By Steve Orr, Staff Writer, Rochester Democrat & Chronicle

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CPA to Host Meeting

Meeting on wind turbines in the works

South Bristol, NY — A coalition of groups concerned with industrial wind turbine development in the Finger Lakes region will bring together state and federal elected officials at a conference next month at Bristol Harbour Resort. Hosting the event will be Naples Town Supervisor Frank Duserick, with U.S. Rep. Eric Massa, D-Corning, as keynote speaker.

“We want a sane, rational energy policy,” said James Hall, a Cohocton resident with the event’s sponsor, Citizen Power Alliance. The alliance works to hold public officials and regulators accountable, while seeking to protect the public interest.

The goal of the invitation-only event is to get all the elected officials representing the region in the same room, he said, to discuss the effects of wind turbines, share insights regarding current regulations and offer recommendations for federal and state policies.

“These alternative-energy projects would not exist without federal and state government,” said Hall, referring to government subsidies. For example, he said, the company that put up wind turbines in Cohocton, south of Naples, received a cash grant of nearly $75 million in federal stimulus funds. Fifty turbines in Cohocton became operational last year.

Two other neighboring towns, Prattsburgh and Italy, are in disputes with wind turbine companies. In Prattsburgh, wind farm issues are back to square one. The Town Board earlier this month rescinded a legal settlement with wind farm developer Ecogen Wind LLC and took the first step toward enacting a moratorium on any wind farm-related development for six months.

In Italy, the Town Board late last year rejected an application by Ecogen to erect 17 turbines. Ecogen responded by filing an Article 78 action in state Supreme Court, seeking to overturn the board’s decision to stop the project by denying approvals and placing a moratorium on its development.

Hall said an attorney will also speak at the Feb. 16 conference, addressing legal issues with turbines. “There is an attempt to iron out realistic, protective laws that make sense,” said Hall.

By Julie Sherwood, staff writer, Messenger Post



First Wind Quits Prattsburgh

Wind Developer calls it quits in Prattsburgh

Prattsburgh, NY - One of two potential wind farm developers in the town of Prattsburgh announced Friday it is abandoning plans to put up nearly 50 turbines in the town.
First Wind spokesman John Lamontagne said lease holders for potential turbine sites have been notified of the firm’s decision, made at the end of December.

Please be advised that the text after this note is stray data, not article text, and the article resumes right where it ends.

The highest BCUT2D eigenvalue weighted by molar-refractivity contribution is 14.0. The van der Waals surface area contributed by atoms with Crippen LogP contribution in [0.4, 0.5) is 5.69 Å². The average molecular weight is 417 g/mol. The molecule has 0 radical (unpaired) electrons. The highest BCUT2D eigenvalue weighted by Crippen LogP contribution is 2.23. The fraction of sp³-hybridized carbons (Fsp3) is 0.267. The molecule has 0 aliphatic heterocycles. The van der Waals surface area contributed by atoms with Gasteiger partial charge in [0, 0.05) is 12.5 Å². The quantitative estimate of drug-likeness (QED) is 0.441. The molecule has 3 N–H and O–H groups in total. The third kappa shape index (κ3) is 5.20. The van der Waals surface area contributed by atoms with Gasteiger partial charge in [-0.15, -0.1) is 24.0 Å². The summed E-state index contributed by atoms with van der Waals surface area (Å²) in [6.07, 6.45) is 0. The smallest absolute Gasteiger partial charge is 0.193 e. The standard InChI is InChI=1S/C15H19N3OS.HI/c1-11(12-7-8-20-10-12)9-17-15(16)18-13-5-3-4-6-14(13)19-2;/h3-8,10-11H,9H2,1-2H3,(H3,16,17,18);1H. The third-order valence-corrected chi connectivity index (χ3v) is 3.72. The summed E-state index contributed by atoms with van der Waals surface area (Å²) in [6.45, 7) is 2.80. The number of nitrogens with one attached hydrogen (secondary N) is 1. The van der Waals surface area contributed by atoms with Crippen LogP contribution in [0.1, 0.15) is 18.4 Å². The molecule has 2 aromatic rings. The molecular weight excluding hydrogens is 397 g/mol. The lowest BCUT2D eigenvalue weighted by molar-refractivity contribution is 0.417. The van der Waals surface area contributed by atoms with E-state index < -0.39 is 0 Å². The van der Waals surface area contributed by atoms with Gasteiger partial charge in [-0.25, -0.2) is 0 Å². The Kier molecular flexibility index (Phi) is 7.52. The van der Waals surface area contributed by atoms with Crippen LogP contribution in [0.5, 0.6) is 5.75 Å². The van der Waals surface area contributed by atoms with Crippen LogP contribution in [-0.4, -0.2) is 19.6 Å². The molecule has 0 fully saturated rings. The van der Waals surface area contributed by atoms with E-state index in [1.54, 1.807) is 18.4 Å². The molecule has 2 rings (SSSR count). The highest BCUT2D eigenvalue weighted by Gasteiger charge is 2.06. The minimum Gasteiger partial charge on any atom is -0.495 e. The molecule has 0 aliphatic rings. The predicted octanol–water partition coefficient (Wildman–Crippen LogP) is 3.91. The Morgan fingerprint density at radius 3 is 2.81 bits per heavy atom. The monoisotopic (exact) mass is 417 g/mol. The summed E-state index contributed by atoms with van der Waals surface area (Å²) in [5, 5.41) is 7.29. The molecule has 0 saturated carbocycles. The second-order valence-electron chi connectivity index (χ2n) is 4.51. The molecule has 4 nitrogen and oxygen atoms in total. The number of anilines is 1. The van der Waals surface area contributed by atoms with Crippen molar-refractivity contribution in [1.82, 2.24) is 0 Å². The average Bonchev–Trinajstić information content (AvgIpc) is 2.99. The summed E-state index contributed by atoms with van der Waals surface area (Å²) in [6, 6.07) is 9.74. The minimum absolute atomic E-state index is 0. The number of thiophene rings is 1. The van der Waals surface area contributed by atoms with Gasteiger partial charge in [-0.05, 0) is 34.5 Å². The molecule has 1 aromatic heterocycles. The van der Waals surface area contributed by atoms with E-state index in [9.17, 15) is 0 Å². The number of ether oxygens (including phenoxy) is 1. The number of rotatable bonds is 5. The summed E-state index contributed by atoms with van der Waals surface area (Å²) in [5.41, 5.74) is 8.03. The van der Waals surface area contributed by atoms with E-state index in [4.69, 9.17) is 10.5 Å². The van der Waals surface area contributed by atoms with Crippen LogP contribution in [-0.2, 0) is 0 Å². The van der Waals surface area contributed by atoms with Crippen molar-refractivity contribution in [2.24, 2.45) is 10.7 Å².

Lamontagne said First Wind’s decision to pull out was made after a careful, internal review of pending, “viable” projects. “We appreciate the support – and there was a lot of support – from the people in Prattsburgh,” Lamontagne said.

First Wind also drew a fair share of critics, particularly after it launched eminent domain procedures via a divided town board. Plagued by the economic downturn during the summer and fall of 2008, the developer announced a yearlong hiatus in 2009, in order to reassess its projects.

First Wind intends to pursue projects this year in Maine, Vermont, Utah and Hawaii, but remains committed to its projects in the town of Cohocton and Lackawanna, Lamontagne said.
He did not rule out the possibility of future development in Prattsburgh, “but we’d be back starting at ground zero, so it would be pretty difficult.”

Lamontagne said the decision to leave was not influenced by the disputes that erupted last year between second developer Ecogen, town residents, and some town board members. The disputes -- which were driven in part over concerns about excessive noise at First Wind’s operating wind farm in Cohocton -- led to angry charges from both sides, unseated two pro-wind board members in November and resulted in a flurry of lawsuits.

The new town board is now considering a six-month moratorium in order to review its comprehensive plan and possibly set up a zoning board.

Town Councilman Steve Kula wondered if the move would benefit the Ecogen project. “Does this open up more land, to identify possibly new sites for Ecogen?” he asked.

Kula has advocated for greater setbacks than those currently in place to ensure residents’ health and safety. “Before, you had two projects squeezed into one small town. First Wind had 50 (turbines),” Kula said. “Now you’ll have one project and more land. I don’t know. But maybe.”

Supervisor Al Wordingham said a First Wind representative left a message, but so far he has not spoken with the developer’s agent. “All I can say is, after the experience they had in Cohocton, which is less densely populated than Prattsburgh, maybe they just decided this is not a suitable place for any wind farm,” Wordingham said.



Legal Duel in Prattsburg